Why Privacy and Security are Essential in SaMD

Digital health technologies such as wearables, connected medical devices, and Software as a Medical Device (SaMD) are massively transforming healthcare. Significant innovations in IoT sensors, smart devices, and other small communication devices are driving the development of next gen med tech devices that generate data into integrated care or clinical pathways, which improves patient outcomes, improves efficiency, and lowers costs (for both the provider and the consumer). Consumers are excited about using these devices to help manage their own health. Connected medical devices are empowering patients to be better informed and involved in their own health conditions. However, these increasingly more connected devices mean that privacy and security must be built in up front. Here, we’ll talk about why privacy and security are essential in one of the newest areas of medtech – SaMD.

What is SaMD?

First, let’s define what is Software as a Medical Device, or SaMD.

Medical device software comes in four primary subclasses:

  • Software as a Medical Device (SaMD), according to the definition by the International Medical Device Regulators Forum (IMDRF), is “software intended to be used for one or more medical purposes that perform these purposes without being part of a hardware medical device”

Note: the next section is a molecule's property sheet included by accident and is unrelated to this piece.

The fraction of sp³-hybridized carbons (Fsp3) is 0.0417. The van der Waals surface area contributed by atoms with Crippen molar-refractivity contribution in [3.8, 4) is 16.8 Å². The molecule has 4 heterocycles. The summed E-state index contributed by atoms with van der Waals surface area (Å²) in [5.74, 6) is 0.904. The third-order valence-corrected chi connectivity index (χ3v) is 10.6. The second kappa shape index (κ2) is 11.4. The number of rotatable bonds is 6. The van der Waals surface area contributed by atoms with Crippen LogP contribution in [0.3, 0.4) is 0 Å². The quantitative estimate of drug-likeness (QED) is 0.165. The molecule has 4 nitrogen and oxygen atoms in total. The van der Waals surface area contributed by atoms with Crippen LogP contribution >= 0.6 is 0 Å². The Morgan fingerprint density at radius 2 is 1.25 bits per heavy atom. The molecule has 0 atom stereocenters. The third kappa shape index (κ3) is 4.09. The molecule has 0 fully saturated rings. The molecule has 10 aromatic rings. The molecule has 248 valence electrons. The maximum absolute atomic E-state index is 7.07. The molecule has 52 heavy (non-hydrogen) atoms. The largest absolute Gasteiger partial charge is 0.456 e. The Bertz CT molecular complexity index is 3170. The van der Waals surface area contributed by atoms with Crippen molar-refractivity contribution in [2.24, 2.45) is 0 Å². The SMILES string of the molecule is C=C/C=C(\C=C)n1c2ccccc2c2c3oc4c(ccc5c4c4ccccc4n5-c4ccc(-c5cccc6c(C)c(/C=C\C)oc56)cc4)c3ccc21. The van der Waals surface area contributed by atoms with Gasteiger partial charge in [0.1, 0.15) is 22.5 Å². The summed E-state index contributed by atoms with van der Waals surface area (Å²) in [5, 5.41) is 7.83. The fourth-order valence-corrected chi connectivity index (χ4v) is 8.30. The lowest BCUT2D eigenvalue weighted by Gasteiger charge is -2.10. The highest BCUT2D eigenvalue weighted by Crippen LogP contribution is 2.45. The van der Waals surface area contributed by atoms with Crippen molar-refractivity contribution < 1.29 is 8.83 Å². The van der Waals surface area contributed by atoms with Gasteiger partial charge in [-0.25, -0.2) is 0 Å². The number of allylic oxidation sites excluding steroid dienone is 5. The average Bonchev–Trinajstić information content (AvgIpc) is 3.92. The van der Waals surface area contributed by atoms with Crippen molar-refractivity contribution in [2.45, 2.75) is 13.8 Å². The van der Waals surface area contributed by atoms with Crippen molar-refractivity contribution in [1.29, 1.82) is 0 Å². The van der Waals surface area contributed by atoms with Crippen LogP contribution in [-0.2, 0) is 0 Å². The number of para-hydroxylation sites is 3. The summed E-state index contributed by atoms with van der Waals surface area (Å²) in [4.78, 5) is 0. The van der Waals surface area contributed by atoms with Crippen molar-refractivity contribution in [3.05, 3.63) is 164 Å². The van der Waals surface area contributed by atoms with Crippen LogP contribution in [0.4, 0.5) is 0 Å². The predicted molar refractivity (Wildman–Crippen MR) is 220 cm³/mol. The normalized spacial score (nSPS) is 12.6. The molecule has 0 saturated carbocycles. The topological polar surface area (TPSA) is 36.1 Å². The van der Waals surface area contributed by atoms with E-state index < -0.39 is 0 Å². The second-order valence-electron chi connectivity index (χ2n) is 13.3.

• Software in a medical device (SiMD) is software that’s part of a medical product, such as implanted software in medical equipment
  • Software as an accessory to a medical device
  • General purpose software that is not a medical product by itself

SaMD performs medical functions without a need for actual hardware. It is typically used alongside non-medical computing platforms, which may be connected to virtual networks, traditional medical devices or other general-use hardware.

What challenges does SaMD bring?

While the benefits of connected devices and SaMD for consumer are obvious, there are many challenges that developers and manufacturers should understand.  SaMD means more software, more connectivity, more interdependence and more data being consumed and generated. Much of this also involves the growing areas of AI and ML. All of this is moving forward faster than regulation can keep up, even though the FDA started to lay groundwork a decade ago. Recently the FDA has expanded its Digital Health Unit and developed a Software Precertification Program specifically to address SaMD. Developers of SaMD will need to think about how they can innovate faster feedback loops for patient and healthcare system while also ensuring patient privacy and safety.

SaMD and Privacy